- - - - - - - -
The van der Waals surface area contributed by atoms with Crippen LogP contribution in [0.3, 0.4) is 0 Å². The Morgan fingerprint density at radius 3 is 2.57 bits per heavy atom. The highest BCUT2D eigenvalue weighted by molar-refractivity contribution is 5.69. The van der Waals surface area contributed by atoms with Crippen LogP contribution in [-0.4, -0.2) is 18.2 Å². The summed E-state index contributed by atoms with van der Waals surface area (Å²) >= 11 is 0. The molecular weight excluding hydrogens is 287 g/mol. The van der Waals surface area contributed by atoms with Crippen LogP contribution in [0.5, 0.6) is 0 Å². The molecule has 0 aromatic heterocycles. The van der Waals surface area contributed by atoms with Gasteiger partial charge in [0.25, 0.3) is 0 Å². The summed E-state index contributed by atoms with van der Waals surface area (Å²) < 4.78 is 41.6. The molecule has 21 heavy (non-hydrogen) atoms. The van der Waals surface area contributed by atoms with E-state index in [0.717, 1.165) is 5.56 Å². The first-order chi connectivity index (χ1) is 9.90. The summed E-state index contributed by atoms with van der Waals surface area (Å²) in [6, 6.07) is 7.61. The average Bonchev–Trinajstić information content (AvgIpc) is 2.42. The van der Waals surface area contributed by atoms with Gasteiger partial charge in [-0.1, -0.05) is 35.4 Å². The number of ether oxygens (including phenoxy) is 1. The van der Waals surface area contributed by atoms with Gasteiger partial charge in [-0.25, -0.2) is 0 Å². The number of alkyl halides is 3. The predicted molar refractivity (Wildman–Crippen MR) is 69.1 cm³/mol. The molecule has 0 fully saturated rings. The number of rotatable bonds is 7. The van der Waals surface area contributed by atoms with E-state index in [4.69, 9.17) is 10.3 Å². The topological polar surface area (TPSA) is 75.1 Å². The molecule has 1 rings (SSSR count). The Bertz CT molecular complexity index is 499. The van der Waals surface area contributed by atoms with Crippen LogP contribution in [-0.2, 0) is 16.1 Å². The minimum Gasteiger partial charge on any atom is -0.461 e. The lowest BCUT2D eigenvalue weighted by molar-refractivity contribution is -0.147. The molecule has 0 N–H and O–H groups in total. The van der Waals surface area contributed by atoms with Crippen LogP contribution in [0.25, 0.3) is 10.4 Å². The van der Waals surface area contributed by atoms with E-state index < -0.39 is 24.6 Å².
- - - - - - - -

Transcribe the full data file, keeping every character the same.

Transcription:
The van der Waals surface area contributed by atoms with Crippen LogP contribution in [0.3, 0.4) is 0 Å². The Morgan fingerprint density at radius 3 is 2.57 bits per heavy atom. The highest BCUT2D eigenvalue weighted by molar-refractivity contribution is 5.69. The van der Waals surface area contributed by atoms with Crippen LogP contribution in [-0.4, -0.2) is 18.2 Å². The summed E-state index contributed by atoms with van der Waals surface area (Å²) >= 11 is 0. The molecular weight excluding hydrogens is 287 g/mol. The van der Waals surface area contributed by atoms with Crippen LogP contribution in [0.5, 0.6) is 0 Å². The molecule has 0 aromatic heterocycles. The van der Waals surface area contributed by atoms with Gasteiger partial charge in [0.25, 0.3) is 0 Å². The summed E-state index contributed by atoms with van der Waals surface area (Å²) < 4.78 is 41.6. The molecule has 21 heavy (non-hydrogen) atoms. The van der Waals surface area contributed by atoms with E-state index in [0.717, 1.165) is 5.56 Å². The first-order chi connectivity index (χ1) is 9.90. The summed E-state index contributed by atoms with van der Waals surface area (Å²) in [6, 6.07) is 7.61. The average Bonchev–Trinajstić information content (AvgIpc) is 2.42. The van der Waals surface area contributed by atoms with Gasteiger partial charge in [-0.1, -0.05) is 35.4 Å². The number of ether oxygens (including phenoxy) is 1. The van der Waals surface area contributed by atoms with Gasteiger partial charge in [-0.25, -0.2) is 0 Å². The number of alkyl halides is 3. The predicted molar refractivity (Wildman–Crippen MR) is 69.1 cm³/mol. The molecule has 0 fully saturated rings. The number of rotatable bonds is 7. The van der Waals surface area contributed by atoms with E-state index in [4.69, 9.17) is 10.3 Å². The topological polar surface area (TPSA) is 75.1 Å². The molecule has 1 rings (SSSR count). The Bertz CT molecular complexity index is 499. The van der Waals surface area contributed by atoms with Crippen LogP contribution in [-0.2, 0) is 16.1 Å². The minimum Gasteiger partial charge on any atom is -0.461 e. The lowest BCUT2D eigenvalue weighted by molar-refractivity contribution is -0.147. The molecule has 0 N–H and O–H groups in total. The van der Waals surface area contributed by atoms with Crippen LogP contribution in [0.25, 0.3) is 10.4 Å². The van der Waals surface area contributed by atoms with E-state index < -0.39 is 24.6 Å².